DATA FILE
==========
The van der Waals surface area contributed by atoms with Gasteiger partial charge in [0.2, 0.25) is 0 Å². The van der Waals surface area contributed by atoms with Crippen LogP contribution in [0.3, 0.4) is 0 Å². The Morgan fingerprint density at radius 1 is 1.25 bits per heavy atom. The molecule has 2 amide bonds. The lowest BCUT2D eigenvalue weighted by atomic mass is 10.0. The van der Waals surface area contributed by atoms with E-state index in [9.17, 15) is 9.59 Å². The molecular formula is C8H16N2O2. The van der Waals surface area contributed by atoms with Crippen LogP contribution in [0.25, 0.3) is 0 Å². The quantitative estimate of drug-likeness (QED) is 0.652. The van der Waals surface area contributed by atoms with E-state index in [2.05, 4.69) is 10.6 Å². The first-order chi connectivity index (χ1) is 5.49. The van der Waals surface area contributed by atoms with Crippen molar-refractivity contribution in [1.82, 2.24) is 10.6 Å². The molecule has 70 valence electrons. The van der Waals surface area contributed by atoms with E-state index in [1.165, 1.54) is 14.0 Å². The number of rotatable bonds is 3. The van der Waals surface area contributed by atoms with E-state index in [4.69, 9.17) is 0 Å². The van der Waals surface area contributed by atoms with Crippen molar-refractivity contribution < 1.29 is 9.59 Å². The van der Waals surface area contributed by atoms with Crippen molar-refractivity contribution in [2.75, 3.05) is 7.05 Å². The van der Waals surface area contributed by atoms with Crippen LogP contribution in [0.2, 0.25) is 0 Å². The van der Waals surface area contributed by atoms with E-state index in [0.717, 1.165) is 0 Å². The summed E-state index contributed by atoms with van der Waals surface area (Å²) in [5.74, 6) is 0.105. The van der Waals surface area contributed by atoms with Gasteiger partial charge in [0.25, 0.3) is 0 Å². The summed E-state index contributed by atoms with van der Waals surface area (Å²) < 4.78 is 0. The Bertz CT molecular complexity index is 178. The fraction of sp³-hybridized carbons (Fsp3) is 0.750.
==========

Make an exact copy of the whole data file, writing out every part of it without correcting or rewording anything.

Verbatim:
The van der Waals surface area contributed by atoms with Gasteiger partial charge in [0.2, 0.25) is 0 Å². The van der Waals surface area contributed by atoms with Crippen LogP contribution in [0.3, 0.4) is 0 Å². The Morgan fingerprint density at radius 1 is 1.25 bits per heavy atom. The molecule has 2 amide bonds. The lowest BCUT2D eigenvalue weighted by atomic mass is 10.0. The van der Waals surface area contributed by atoms with E-state index in [9.17, 15) is 9.59 Å². The molecular formula is C8H16N2O2. The van der Waals surface area contributed by atoms with Crippen LogP contribution in [0.25, 0.3) is 0 Å². The quantitative estimate of drug-likeness (QED) is 0.652. The van der Waals surface area contributed by atoms with E-state index in [2.05, 4.69) is 10.6 Å². The first-order chi connectivity index (χ1) is 5.49. The van der Waals surface area contributed by atoms with Crippen molar-refractivity contribution in [1.82, 2.24) is 10.6 Å². The molecule has 70 valence electrons. The van der Waals surface area contributed by atoms with E-state index in [1.165, 1.54) is 14.0 Å². The number of rotatable bonds is 3. The van der Waals surface area contributed by atoms with E-state index in [4.69, 9.17) is 0 Å². The van der Waals surface area contributed by atoms with Crippen molar-refractivity contribution < 1.29 is 9.59 Å². The van der Waals surface area contributed by atoms with Crippen molar-refractivity contribution in [2.75, 3.05) is 7.05 Å². The van der Waals surface area contributed by atoms with Crippen LogP contribution in [0.2, 0.25) is 0 Å². The van der Waals surface area contributed by atoms with E-state index in [0.717, 1.165) is 0 Å². The summed E-state index contributed by atoms with van der Waals surface area (Å²) in [5.74, 6) is 0.105. The van der Waals surface area contributed by atoms with Gasteiger partial charge in [0.25, 0.3) is 0 Å². The summed E-state index contributed by atoms with van der Waals surface area (Å²) < 4.78 is 0. The Bertz CT molecular complexity index is 178. The fraction of sp³-hybridized carbons (Fsp3) is 0.750.